Quick Tips For Surviving Toxic Worker Run-ins

It is a rare workplace made up of consistently professional and respectful staff. Learning how to navigate difficult coworkers is a fairly basic requirement for work in the modern American workplace. Toxic employees, by their nature, understand how to take advantage of others.  They are willing to escalate their behavior to the point where others will acquiesce and walk away frustrated. You aren’t the first “victim.” You’ve seen this happen to others. The problem is that it is difficult to shift the behavior patterns.

Common mistakes

  • Thinking you can out-toxic them – Forget it.
  • Thinking it’s about you – Getting you to think you’re at fault is how they manipulate others.
  • Thinking because it’s unfair it needs to stop – No question that it is unfair.  No one thinks abuse and intimidation is fair, but they’re not driven by a code of fairness. The problem is they are good at staying below the radar.  It’s complicated to terminate them.

Mental re-frame

Unless you’re the supervisor, you don’t have the power to stop it all together. You can, however, control your behavior and how you see it. Here is a thought shift to help you stay grounded, healthy and productive at work.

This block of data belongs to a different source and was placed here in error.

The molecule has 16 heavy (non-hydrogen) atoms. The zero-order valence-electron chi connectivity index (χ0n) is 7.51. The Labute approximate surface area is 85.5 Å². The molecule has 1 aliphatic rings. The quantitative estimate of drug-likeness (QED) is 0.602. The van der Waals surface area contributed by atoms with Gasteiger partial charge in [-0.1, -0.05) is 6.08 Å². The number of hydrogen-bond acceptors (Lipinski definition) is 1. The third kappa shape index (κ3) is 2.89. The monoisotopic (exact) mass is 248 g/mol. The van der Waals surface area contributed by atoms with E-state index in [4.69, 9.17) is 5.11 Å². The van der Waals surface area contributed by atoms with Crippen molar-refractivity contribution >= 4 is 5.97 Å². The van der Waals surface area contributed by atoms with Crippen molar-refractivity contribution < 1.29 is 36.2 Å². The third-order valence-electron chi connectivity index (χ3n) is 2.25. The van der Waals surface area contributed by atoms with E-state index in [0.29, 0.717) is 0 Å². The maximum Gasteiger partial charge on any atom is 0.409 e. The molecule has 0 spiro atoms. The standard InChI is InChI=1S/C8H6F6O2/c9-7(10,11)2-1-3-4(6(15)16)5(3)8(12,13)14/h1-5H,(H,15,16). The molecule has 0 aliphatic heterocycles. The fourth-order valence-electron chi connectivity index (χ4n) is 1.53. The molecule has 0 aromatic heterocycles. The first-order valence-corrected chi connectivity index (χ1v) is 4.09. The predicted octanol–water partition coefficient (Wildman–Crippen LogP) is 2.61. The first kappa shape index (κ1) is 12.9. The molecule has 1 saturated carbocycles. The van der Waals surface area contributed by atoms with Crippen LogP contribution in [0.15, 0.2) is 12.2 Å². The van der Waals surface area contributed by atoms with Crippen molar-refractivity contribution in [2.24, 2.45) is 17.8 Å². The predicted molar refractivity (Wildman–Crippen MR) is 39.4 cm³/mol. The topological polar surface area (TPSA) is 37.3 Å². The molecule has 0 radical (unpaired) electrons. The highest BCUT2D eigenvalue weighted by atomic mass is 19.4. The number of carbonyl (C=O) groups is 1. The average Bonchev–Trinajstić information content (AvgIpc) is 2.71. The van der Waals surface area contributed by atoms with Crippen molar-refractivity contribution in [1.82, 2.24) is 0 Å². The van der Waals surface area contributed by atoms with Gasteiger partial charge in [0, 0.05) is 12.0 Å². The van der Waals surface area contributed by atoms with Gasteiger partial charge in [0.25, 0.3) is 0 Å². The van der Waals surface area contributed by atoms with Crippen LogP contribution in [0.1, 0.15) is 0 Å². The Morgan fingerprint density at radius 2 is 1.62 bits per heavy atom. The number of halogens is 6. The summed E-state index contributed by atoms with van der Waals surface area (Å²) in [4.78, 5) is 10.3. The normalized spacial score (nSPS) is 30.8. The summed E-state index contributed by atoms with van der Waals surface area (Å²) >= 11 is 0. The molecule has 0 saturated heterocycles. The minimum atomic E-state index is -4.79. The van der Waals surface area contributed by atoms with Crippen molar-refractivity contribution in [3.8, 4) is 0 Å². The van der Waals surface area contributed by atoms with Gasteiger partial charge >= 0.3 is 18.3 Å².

Five quick tips – think of it this way

  1. It’s not me – you know they do this to everyone.  If you’re feeling insecure get some help to feel better about yourself but don’t let this toxic person make you feel like their need to control others is your fault.
  2. It’s not everything – the more your job is your whole life, the more this person will get under your skin.  Develop a full and rewarding life where work is only a part – hobbies, activities, interests will make this seem less important.
  3. Don’t power struggle – “You don’t have to go to every fight your invited to attend.” Resist the temptation to set yourself up to lose a power struggle.  Don’t start.
  4. Use a friendly voice – tone of voice is something toxic people read immediately.  If you start with frustration in your tone, you’re done.  Start and end with a friendly voice. It costs you nothing.
  5. Talk about what is happening – “So, I came and asked you for a training file and though I’m the trainer you’re saying I can’t have it because it’s Tuesday.  Hmmm, okay.  I’ll let the VP know your reasoning.  Have a nice day (friendly voice).”  Walk away while they try to have the last word.

In the end, be glad you’re you and not them. 

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